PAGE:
Brushite cements based on powders of Zinc (Zn) (1.4 wt%) substituted tricalcium phosphate (β-TCP) and non-substituted β-TCP were prepared and investigated by SEM/XRD, MTT test and microbiology assay. Copyright J. Rau, Simona Cavalu et al.

Zinc (Zn) is an important biological trace element that plays a role in the normal growth and development of the skeleton. Its content in human bones (0.0126–0.0217 wt%) is about 28% of the total amount of Zn in the body (0.0030 wt% of Zn in tissues) [20]. The lack of Zn slows down the growth of the bone mass and has a negative influence on the bone metabolism [21]. On the other hand, Zn deficiency is a factor of risk for bone osteoporosis [22]. 

XRD spectra of: TCP-based cement (A) before and (B) after soaking in physiological solution and Zn-substituted TCP cement (C) before and (D) after soaking in physiological solution. Copyright J. Rau, Simona Cavalu et al.
FTIR spectra of: A non-substituted and Zn-substituted TCP powders, B non-substituted and Zn-substituted TCP cements, and C non-substituted and Zn-substituted TCP cements after soaking in physiological solution. Copyright J. Rau, Simona Cavalu et al.
Comparison of EPR spectra for Zn-TCP powder sample annealed at 900 °C before and after X-ray irradiation. Copyright J. Rau, Simona Cavalu et al.
Bone Cements’ morphology, SEM images: AB cement based on β-TCP; CD cement based on Zn-β-TCP; EF cement based on β-TCP after soaking in physiological solution; GH cement based on Zn-β-TCP after soaking in physiological solution.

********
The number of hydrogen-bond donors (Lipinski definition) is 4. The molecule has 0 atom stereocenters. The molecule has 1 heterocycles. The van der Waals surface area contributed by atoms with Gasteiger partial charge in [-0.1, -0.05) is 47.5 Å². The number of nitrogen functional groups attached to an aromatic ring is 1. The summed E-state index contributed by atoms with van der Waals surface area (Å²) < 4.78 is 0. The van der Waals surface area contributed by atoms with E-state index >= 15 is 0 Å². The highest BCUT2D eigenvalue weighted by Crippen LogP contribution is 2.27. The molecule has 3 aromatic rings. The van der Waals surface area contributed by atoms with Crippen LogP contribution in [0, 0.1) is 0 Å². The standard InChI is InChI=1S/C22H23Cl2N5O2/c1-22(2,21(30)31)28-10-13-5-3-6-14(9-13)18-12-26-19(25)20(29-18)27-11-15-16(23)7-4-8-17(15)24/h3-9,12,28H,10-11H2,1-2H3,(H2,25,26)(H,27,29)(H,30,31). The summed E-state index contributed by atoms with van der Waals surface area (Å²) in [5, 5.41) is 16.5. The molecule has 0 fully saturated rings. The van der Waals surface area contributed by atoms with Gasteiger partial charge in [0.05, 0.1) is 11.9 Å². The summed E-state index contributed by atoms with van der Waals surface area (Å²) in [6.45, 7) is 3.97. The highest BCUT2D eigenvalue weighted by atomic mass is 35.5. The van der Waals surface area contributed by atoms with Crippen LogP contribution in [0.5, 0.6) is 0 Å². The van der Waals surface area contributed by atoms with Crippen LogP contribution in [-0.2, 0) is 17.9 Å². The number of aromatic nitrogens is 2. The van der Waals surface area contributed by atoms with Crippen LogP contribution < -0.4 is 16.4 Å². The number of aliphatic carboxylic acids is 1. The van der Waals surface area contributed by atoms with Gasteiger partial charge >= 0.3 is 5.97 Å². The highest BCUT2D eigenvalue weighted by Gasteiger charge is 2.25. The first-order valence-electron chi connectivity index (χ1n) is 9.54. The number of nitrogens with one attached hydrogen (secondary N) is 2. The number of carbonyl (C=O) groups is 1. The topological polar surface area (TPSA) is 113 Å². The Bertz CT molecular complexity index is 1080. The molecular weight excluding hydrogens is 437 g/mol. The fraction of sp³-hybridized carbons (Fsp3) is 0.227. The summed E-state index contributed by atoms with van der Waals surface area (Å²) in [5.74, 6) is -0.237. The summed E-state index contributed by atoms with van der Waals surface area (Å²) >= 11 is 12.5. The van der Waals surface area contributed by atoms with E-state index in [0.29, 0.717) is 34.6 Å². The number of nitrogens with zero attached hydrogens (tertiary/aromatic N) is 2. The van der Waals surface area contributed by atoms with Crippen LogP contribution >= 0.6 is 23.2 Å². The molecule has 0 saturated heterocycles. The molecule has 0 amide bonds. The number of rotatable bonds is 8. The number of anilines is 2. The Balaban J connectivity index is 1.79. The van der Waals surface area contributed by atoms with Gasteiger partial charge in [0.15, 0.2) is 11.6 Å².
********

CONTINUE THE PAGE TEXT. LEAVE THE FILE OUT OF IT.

Copyright J. Rau, Simona Cavalu et al.
The inhibition of growth of: E. Coli for A Zn-TCP cement and B TCP cement; C E. faecium, and D P. aeruginosa for Zn-TCP cement (1) and TCP cement (2). The Zn-substituted TCP cement shows a stronger antibacterial activity, which is expressed in a larger bacterial zone of inhibition, with respect to the TCP cement. Copyright J. Rau, Simona Cavalu et al.

In this work, the cement based on the Zn-substituted β-TCP powder with a simplified preparation recipe and improved characteristics was developed. The setting time of cements was 8 min (the ratio of cement powder: hardening liquid = 3:1), which is optimal for preparation and application of the developed cements for bone defects during surgery. The Zn2+ content was selected to be 1.40 wt%. The pH of the cements reached 6.5 within 60 min after setting. After soaking in physiological solution for 60 days, the morphology and composition of cements changed. The final phases were DCPD and HA.The EPR measurements showed the presence of the trapped hydrogen and confirmed that annealing at 900 °C led to the significant reduction of carbonate impurities embedded into the β-TCP structure.The NCTC L929 fibroblast cell viability on the developed Zn-β-TCP cement was 10% higher compared to cement without Zn and possess antibacterial properties against E. coli, E. faecium, and P. aeruginosa.This finding confirms that the novel material could be a valid strategy for a range of biomedical application in humans. Therefore, it could offer promising potential for bone replacement and repair in moderate and non-load-bearing defects that are prone to infection in orthopedic and trauma setting.

Evaluation of In Vitro Wound-Healing Potential, Antioxidant Capacity, and Antimicrobial Activity of Stellaria media (L.) Vill

By F. M. Groza, S. I. Vicas, Simona Cavalu et al.